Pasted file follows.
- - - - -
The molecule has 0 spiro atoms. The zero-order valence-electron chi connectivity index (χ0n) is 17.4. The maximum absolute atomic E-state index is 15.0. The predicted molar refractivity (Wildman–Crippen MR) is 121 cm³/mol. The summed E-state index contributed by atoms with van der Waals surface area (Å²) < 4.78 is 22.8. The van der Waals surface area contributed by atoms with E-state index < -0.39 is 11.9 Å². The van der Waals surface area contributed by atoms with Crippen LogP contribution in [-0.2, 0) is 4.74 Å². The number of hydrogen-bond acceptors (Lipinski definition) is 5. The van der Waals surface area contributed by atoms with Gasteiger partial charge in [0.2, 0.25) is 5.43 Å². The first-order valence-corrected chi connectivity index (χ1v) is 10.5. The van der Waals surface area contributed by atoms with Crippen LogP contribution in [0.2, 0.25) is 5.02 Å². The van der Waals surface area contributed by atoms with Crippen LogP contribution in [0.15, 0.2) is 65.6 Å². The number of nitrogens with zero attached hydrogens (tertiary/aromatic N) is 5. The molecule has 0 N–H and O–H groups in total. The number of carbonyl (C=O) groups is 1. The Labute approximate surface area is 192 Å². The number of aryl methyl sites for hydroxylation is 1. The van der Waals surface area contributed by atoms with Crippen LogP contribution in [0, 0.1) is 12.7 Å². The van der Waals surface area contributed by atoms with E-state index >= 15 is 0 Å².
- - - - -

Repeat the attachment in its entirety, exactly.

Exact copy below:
The molecule has 0 spiro atoms. The zero-order valence-electron chi connectivity index (χ0n) is 17.4. The maximum absolute atomic E-state index is 15.0. The predicted molar refractivity (Wildman–Crippen MR) is 121 cm³/mol. The summed E-state index contributed by atoms with van der Waals surface area (Å²) < 4.78 is 22.8. The van der Waals surface area contributed by atoms with E-state index < -0.39 is 11.9 Å². The van der Waals surface area contributed by atoms with Crippen LogP contribution in [-0.2, 0) is 4.74 Å². The number of hydrogen-bond acceptors (Lipinski definition) is 5. The van der Waals surface area contributed by atoms with Gasteiger partial charge in [0.2, 0.25) is 5.43 Å². The first-order valence-corrected chi connectivity index (χ1v) is 10.5. The van der Waals surface area contributed by atoms with Crippen LogP contribution in [0.2, 0.25) is 5.02 Å². The van der Waals surface area contributed by atoms with Crippen LogP contribution in [0.15, 0.2) is 65.6 Å². The number of nitrogens with zero attached hydrogens (tertiary/aromatic N) is 5. The molecule has 0 N–H and O–H groups in total. The number of carbonyl (C=O) groups is 1. The Labute approximate surface area is 192 Å². The number of aryl methyl sites for hydroxylation is 1. The van der Waals surface area contributed by atoms with Crippen LogP contribution in [0, 0.1) is 12.7 Å². The van der Waals surface area contributed by atoms with E-state index >= 15 is 0 Å².